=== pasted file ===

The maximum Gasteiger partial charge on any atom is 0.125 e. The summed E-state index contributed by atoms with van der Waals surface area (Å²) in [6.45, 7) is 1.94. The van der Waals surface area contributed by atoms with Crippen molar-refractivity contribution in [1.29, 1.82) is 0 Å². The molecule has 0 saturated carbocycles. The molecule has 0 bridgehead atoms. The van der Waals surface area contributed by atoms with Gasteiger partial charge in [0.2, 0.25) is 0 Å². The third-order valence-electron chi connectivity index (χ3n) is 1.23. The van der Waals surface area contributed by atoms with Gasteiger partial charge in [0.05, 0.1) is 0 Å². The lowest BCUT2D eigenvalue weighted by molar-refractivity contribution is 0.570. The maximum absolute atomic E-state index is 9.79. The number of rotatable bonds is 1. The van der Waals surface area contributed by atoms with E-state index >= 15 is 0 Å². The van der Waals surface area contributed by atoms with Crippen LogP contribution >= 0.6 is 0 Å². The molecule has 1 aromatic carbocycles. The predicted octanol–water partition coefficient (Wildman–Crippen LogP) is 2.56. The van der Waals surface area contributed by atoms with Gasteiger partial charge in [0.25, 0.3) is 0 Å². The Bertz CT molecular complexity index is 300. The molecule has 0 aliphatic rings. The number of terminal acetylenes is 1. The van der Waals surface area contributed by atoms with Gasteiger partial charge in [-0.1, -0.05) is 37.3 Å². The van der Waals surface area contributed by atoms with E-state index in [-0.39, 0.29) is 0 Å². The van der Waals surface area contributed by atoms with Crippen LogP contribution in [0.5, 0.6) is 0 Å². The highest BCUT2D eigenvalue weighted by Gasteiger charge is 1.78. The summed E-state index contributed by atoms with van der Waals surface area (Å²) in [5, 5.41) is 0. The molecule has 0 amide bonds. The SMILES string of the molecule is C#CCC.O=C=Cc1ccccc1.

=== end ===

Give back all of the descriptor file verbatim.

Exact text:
The maximum Gasteiger partial charge on any atom is 0.125 e. The summed E-state index contributed by atoms with van der Waals surface area (Å²) in [6.45, 7) is 1.94. The van der Waals surface area contributed by atoms with Crippen molar-refractivity contribution in [1.29, 1.82) is 0 Å². The molecule has 0 saturated carbocycles. The molecule has 0 bridgehead atoms. The van der Waals surface area contributed by atoms with Gasteiger partial charge in [0.2, 0.25) is 0 Å². The third-order valence-electron chi connectivity index (χ3n) is 1.23. The van der Waals surface area contributed by atoms with Gasteiger partial charge in [0.05, 0.1) is 0 Å². The lowest BCUT2D eigenvalue weighted by molar-refractivity contribution is 0.570. The maximum absolute atomic E-state index is 9.79. The number of rotatable bonds is 1. The van der Waals surface area contributed by atoms with E-state index >= 15 is 0 Å². The van der Waals surface area contributed by atoms with Crippen LogP contribution >= 0.6 is 0 Å². The molecule has 1 aromatic carbocycles. The predicted octanol–water partition coefficient (Wildman–Crippen LogP) is 2.56. The van der Waals surface area contributed by atoms with Gasteiger partial charge in [0.25, 0.3) is 0 Å². The Bertz CT molecular complexity index is 300. The molecule has 0 aliphatic rings. The number of terminal acetylenes is 1. The van der Waals surface area contributed by atoms with Gasteiger partial charge in [-0.1, -0.05) is 37.3 Å². The van der Waals surface area contributed by atoms with E-state index in [-0.39, 0.29) is 0 Å². The van der Waals surface area contributed by atoms with Crippen LogP contribution in [0.5, 0.6) is 0 Å². The highest BCUT2D eigenvalue weighted by Gasteiger charge is 1.78. The summed E-state index contributed by atoms with van der Waals surface area (Å²) in [5, 5.41) is 0. The molecule has 0 amide bonds. The SMILES string of the molecule is C#CCC.O=C=Cc1ccccc1.